Public expenditure on construction can provide a large impetus to jobs as construction is one of India’s most labour intensive sectors. Through a sharp increase of 35.4 per cent in capital expenditure to finance various infrastructure projects, the key focus in Finance Minister Nirmala Sitharaman’s Union Budget 2022-23 is on employment generation.
The big capex push will not only create productive assets, but equally importantly, it will also generate more jobs in the construction sector. This, in turn, will create sustainable demand as well as crowd in private investment and push growth.
One of the most important challenges facing the post-pandemic Indian economy is job losses due to Covid-19. On the one hand, the MSME sector that employs a large number of people is being given a helping hand through credit guarantees. On the other hand, job creation has been addressed through a massive focus on construction activity.
Employment in construction
According to the estimates by the Periodic Labour Force Survey, the construction sector is the second largest employer after agriculture in rural areas. By broad industry division, 12 per cent of workers are employed in construction.
Construction is also a prominent seasonal employer. When the agricultural sowing season ends, the construction sector becomes the largest absorber of additional labour.
It is also one of the key sectors in which India’s migrant workforce finds employment. The Quarterly Employment Survey shows that while regular employees are relatively low in the construction sector, contractual and casual employees have a significant presence in the sector. Any policy push to this sector is bound to benefit India’s large informal workforce.
Budget’s impetus to roads and highways construction
One of the key announcements in the Union Budget was to increase national highways in the country by 25,000 km in 2022-23. This will provide impetus to employment.
The Ministry of Road Transport and Highways has been allocated Rs 1.99 lakh crore as compared to Rs 1.18 lakh crore in the previous fiscal’s budget. A large chunk of the additional Rs 81,000 crore has been allocated for investment in the National Highway Authority of India (NHAI).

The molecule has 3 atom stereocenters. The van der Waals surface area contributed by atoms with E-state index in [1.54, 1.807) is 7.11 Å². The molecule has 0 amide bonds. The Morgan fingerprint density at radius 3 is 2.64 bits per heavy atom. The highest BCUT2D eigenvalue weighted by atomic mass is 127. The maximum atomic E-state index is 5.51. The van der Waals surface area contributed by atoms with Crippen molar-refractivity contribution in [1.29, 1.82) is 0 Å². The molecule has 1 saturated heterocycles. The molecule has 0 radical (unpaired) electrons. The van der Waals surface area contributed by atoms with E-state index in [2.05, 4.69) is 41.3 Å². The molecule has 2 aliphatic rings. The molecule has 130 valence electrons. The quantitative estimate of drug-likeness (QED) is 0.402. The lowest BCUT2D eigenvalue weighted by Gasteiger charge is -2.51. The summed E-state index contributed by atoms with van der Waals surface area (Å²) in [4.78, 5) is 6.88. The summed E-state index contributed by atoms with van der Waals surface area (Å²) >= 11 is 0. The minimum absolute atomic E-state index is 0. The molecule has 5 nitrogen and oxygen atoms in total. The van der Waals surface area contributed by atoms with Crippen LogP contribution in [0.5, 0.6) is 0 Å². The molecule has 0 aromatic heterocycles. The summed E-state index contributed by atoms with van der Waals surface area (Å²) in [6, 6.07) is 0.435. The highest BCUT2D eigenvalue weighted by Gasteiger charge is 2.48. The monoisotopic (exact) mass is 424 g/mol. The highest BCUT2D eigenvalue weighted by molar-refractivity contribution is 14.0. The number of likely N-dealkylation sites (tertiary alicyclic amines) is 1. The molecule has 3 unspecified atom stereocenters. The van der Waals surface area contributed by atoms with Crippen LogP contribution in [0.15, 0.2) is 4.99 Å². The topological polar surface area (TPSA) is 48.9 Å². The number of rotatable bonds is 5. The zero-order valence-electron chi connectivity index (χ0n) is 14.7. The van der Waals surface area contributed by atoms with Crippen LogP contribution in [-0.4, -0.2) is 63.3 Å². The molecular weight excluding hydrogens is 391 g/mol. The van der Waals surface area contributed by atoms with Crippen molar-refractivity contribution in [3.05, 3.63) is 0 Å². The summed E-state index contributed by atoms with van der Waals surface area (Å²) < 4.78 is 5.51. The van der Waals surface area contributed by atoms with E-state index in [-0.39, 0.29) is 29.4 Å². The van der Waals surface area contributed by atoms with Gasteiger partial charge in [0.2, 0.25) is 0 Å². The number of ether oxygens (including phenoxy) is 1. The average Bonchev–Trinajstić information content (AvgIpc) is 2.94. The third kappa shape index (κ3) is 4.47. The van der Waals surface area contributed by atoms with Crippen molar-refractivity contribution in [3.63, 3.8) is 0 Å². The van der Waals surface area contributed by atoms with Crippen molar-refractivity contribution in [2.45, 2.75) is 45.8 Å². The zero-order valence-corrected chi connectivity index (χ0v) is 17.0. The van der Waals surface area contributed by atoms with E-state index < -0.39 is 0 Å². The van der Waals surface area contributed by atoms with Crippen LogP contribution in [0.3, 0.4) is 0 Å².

The allocation to NHAI has seen a 133 per cent rise in 2022-23 as compared to the budget estimates of 2021-22. Accelerated spending on highway building will create additional demand for labour.
The budget also proposed a national ropeways development programme, ‘Parvatmala’, with an aim to promote connectivity and promotion of pollution-free transport in hilly areas. This will generate employment and will also have spillover impact in the form of promotion of tourism.
Boost to housing
The significant push to affordable housing would further provide an impetus to employment opportunities in the real estate and construction sector.
FM Sitharaman announced an allocation of Rs 48,000 crore for the affordable housing scheme — the Pradhan Mantri Awas Yojana (PMAY) — for completion of 80 lakh houses in urban and rural areas.
Construction activities, especially housing, are expected to have strong forward and backward linkages with other sectors in the economy. For instance, as cement and steel are key inputs in construction, the massive push to roads and houses will also give a boost to these sectors and propel employment generation.
A study by the National Institute of Public Finance and Policy (NIPFP) to assess the employment generation for PMAY for urban areas found that the programme had made a significant impact. Between June 2015 and January 2019, it generated 18.92 lakh direct jobs and 42.57 lakh jobs indirectly in related sectors, the study estimated.
Boost to rural roads construction
The budget has enhanced allocation for road construction in rural areas. Fund allocation under the Pradhan Mantri Gram Sadak Yojana, the rural roads construction scheme has been enhanced from Rs 14,000 crore in 2021-22 (revised estimates) to Rs 19,000 crore in 2022-23. The enhanced allocation will foster greater job creation in the rural areas.
There are concerns that the budget has allocated only Rs 73,000 crore for the rural jobs guarantee programme, NREGA, for the next year. This is 25 per cent less than the revised estimates for the current fiscal. But comparing the allocation with pandemic year may not be appropriate. The government has the option to revise the allocation if there is a higher demand for work.
FM Sitharaman has also incentivised states to step up their capital spending. The Budget has proposed an additional Rs 1 lakh crore interest-free loans to states for implementation of Gati Shakti and rural roads construction. This will provide a push to states’ capex and lead to acceleration of jobs in states.
Ila Patnaik is an economist and a professor at National Institute of Public Finance and Policy.
Radhika Pandey is a consultant at NIPFP.
Views are personal.